How To Look At A House

site-built, mobile/manufactured and modular homes

## How do I tell the size in tons of my WeatherKing air conditioner or heat pump?

Monday, December 16, 2019

You can determine the “nominal” size of your HVAC system by examining the model number on the data plate at the side of the condenser (outdoor unit). Just like the nominal size of lumber or an air conditioning filter, the exact cooling capacity may be a little more or less than the nominal rating, but it’s close.

For WeatherKing, you should look for the two numbers in the second cluster of digits of the model number, which will be divisible by 6 or 12, and represents the nominal BTU of the system in thousands. A ton of air conditioning equals 12,000 BTU, and 24 divided by 12 equals 2, so the data plate below indicates the system is 2 tons.

WeatherKing is one of the few brands that varies slightly from this format sometimes. For example, the data plate shown below is for a nominal 3 ton unit, although the number is 37 instead of 36.

Here’s a rundown of the range you will encounter: 18 = 1.5 tons, 24 = 2 tons, 30 - 2.5 tons, 36 = 3 tons, 42 = 3.5 tons, 48 = 4 tons, and 60 = 5 tons.

If you are unsure whether you have found the right two numbers, you can double-check it by looking for the “RLA” rating on the data plate. RLA is an acronym for Rated Load Amperage, and is what the maximum amperage should be when the condenser up and running. If you divide the RLA by 6 for older units and 5 or 6 for newer units, you should get a number that approximates (not exactly) the tonnage of the system. Make sure you use RLA and not LRA, Locked Rotor Amperage, which is the surge of amps necessary to overcome inertia and start the system. It averages around five times the RLA.
To determine the age of your WeatherkIng system go to our blog post How do I determine the age of a WeatherKing air conditoner, heat pump, or furnace from the serial number? For the age of another brand or manufacturer, go to our blog post How do I determine the age of my air conditioner? and, for other key specs, see one of these other blog posts:

How can I find out the SEER of my air conditioner?

• • • • • • • • • • • • • • • • • • • • •
Field Guide for Home Inspectors, a quick reference for finding the age of 154 brands of HVAC systems, water heaters, and electrical panels, plus 210 code standards for site-built and manufactured homes, and the life expectancy rating of 195 home components. Available at amazon.com for \$19.95.
• • • • • • • • • • • • • • • • • • • • • •

My air conditioner won't turn on. What's wrong?

How can I find out the size of my air conditioner?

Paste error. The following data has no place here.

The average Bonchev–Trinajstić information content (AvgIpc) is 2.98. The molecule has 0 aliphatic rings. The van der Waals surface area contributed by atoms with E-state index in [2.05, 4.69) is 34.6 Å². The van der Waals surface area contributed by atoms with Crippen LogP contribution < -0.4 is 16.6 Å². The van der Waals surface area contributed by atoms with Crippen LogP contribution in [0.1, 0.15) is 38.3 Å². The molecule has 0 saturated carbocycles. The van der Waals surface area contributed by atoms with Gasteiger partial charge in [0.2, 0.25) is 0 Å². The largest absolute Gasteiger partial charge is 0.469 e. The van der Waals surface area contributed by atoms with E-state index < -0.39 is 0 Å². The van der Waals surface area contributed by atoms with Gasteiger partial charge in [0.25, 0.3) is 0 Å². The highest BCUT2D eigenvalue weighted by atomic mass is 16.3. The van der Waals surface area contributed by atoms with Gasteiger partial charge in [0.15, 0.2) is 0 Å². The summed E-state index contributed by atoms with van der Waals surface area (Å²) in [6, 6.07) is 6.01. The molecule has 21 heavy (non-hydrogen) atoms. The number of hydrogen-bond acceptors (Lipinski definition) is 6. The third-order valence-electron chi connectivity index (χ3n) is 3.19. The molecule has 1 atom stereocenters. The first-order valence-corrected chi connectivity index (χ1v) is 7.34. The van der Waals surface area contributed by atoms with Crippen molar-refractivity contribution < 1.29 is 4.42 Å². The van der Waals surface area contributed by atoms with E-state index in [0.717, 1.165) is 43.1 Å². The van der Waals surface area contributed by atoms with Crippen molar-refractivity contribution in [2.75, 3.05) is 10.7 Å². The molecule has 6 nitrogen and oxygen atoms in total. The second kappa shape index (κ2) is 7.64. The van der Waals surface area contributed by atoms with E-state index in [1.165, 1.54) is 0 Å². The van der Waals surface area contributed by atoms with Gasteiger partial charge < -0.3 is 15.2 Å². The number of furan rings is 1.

Where is the air filter for my central air conditioner and furnace? I can’t find it?

Does an old air conditioner use more electricity as it ages?

What is wrong with an air conditioner when the air flow out of the vents is low?

Why has the thermostat screen gone blank?

Why does it take so long to cool a house when an air conditioner has been off for a while?

Why is my air conditioner not cooling enough?

What are the most common problems with wall/window air conditioners?

Visit our HEATING AND AIR CONDITIONING page for other related blog posts on this subject, or go to the INDEX for a complete listing of all our articles.

Water Heaters

Water Heater Age

"What Are The

Signs Of..."

Septic Tank Systems

Structure and Rooms

Plumbing Pipes

Termites, Wood Rot

& Pests

Sinkholes

Stairs

When It First

Became Code

Park Model Homes

Site

Shingle Roofs

Safety

Stucco

Remodeling

Wind Mitigation

Roof and Attic

"Does A Home

Inspector...?"

Pool and Spa

"What Is The Difference Between..."

Brick

Plumbing

Concrete and

Concrete Block

Metal Roofs

Foundations

Modular Homes

Rain Gutters

Condominiums

Older and

Historic Houses

Crawl Spaces

Mobile-Manufactured Homes

Building Permits

Life Expectancy

Clay Soil

Insurance

Floors

Insulation

Toilets

Exterior Walls

& Structures

Generators

Common Problems

HUD-Code for

Mobile Homes

Garages and Carports

Flat (Low Slope) Roofs

Electrical Panels

Sprinkler Systems

Electrical Receptacle Outlets

4-Point Inspections

Hurricane Resistance

Home Inspection

Heating and Air Conditioning

Building Codes

Fireplaces and Chimneys

Inspector Licensing

& Standards

Energy Efficiency

Washers and Dryers

Electrical

Kitchens

Doors and Windows

Cracks

Electrical Wiring

Click Below

to Collections

of Blog Posts

by Subject

Plumbing Drains

and Traps

Appliances

Smoke & CO Alarms

Aging in Place

Top 5 results given instantly.

Click on magnifying glass

for all search results.

Bathrooms

Lighting

AFCI, CAFCI,

DFCI, & GFCI

Sinks

Air Conditioner & Furnace Age/Size

Attics

Electrical Switches

Siding

Search

This

Site

Water Intrusion

Electrical - Old

and Obsolete

Foundation Certifications

Tiny Houses